Material made from spider silk and wood ‘could be a replacement for plastic’

Rob Waugh
A material derived from spider silk could replace plastic (Getty)

Researchers have created a strong, flexible material which could be used as a replacement for plastic - made from wood cellulose fibres and the protein found in spider silk.

Unlike plastic, it would biodegrade naturally, the Finnish researchers say.

The researchers believe it could be used as a replacement for plastic, including for textiles, surgical fibres and packaging.

Professor Markus Linder of Aalto University says that materials derived from nature have the advantage that they are biodegradable - and don’t damage nature like microplastics.

Professor Linder said: “Our researchers just need to be able to reproduce these natural properties.”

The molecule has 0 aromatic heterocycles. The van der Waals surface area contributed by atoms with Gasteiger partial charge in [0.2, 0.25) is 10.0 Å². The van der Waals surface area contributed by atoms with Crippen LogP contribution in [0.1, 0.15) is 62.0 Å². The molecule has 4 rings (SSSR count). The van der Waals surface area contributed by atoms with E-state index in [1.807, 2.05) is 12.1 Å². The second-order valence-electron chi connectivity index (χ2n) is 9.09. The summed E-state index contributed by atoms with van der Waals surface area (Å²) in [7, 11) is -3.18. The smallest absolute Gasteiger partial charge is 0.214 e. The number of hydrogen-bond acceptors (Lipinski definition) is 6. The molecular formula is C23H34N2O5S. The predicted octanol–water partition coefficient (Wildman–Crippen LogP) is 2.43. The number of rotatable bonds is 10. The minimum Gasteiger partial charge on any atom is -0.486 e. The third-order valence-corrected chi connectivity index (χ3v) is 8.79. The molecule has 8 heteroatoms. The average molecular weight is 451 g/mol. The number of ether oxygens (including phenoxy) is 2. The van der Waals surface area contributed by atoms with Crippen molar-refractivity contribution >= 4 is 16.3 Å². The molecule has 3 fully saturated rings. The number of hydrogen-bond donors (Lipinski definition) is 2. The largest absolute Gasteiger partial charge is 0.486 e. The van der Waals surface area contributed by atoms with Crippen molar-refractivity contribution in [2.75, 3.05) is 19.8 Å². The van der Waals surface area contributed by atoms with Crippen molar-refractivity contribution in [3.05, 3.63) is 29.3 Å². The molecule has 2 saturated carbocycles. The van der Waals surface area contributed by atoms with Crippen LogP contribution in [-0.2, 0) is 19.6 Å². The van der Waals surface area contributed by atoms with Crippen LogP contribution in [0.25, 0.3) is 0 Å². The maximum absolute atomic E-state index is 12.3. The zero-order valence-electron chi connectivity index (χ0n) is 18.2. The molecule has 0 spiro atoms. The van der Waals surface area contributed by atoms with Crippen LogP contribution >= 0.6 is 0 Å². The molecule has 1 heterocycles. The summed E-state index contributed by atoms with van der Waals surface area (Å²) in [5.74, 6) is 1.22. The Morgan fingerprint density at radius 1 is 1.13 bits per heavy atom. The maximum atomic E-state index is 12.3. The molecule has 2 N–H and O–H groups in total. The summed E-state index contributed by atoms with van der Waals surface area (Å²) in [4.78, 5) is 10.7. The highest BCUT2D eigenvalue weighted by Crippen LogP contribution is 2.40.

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Research scientist Pezhman Mohammadi from VTT said: “We used birch tree pulp, broke it down to cellulose nanofibrils and aligned them into a stiff scaffold.

“At the same time, we infiltrated the cellulosic network with a soft and energy dissipating spider silk adhesive matrix.

“In future, we could manufacture similar composites with slightly different building blocks and achieve a different set of characteristics for other applications.

“Currently we are working on making new composite materials as implants, impact resistance objects and other products.”

Silk is a natural protein which is excreted by animals like silkworms and also found in spider web threads. The spider web silk used by Aalto University researchers, however, is not actually taken from spider webs but is instead produced by the researchers using bacteria with synthetic DNA.